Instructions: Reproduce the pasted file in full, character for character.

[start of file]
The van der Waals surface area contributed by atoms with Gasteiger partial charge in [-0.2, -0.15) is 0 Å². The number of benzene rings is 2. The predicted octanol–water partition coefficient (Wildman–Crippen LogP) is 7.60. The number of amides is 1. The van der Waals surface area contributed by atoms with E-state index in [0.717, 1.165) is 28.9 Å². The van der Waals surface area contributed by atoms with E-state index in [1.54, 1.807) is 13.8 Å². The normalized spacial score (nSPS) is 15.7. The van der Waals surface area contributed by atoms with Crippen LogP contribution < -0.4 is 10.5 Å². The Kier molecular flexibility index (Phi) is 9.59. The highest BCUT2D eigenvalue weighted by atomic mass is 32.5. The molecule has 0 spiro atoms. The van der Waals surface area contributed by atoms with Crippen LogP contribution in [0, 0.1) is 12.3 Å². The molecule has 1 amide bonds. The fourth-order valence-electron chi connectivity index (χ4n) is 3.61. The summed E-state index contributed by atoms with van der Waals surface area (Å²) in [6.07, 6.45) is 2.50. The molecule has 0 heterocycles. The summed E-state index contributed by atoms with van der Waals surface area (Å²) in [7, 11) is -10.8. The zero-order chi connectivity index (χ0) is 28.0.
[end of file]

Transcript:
The van der Waals surface area contributed by atoms with Gasteiger partial charge in [-0.2, -0.15) is 0 Å². The number of benzene rings is 2. The predicted octanol–water partition coefficient (Wildman–Crippen LogP) is 7.60. The number of amides is 1. The van der Waals surface area contributed by atoms with E-state index in [0.717, 1.165) is 28.9 Å². The van der Waals surface area contributed by atoms with E-state index in [1.54, 1.807) is 13.8 Å². The normalized spacial score (nSPS) is 15.7. The van der Waals surface area contributed by atoms with Crippen LogP contribution < -0.4 is 10.5 Å². The Kier molecular flexibility index (Phi) is 9.59. The highest BCUT2D eigenvalue weighted by atomic mass is 32.5. The molecule has 0 spiro atoms. The van der Waals surface area contributed by atoms with Crippen LogP contribution in [0, 0.1) is 12.3 Å². The molecule has 1 amide bonds. The fourth-order valence-electron chi connectivity index (χ4n) is 3.61. The summed E-state index contributed by atoms with van der Waals surface area (Å²) in [6.07, 6.45) is 2.50. The molecule has 0 heterocycles. The summed E-state index contributed by atoms with van der Waals surface area (Å²) in [7, 11) is -10.8. The zero-order chi connectivity index (χ0) is 28.0.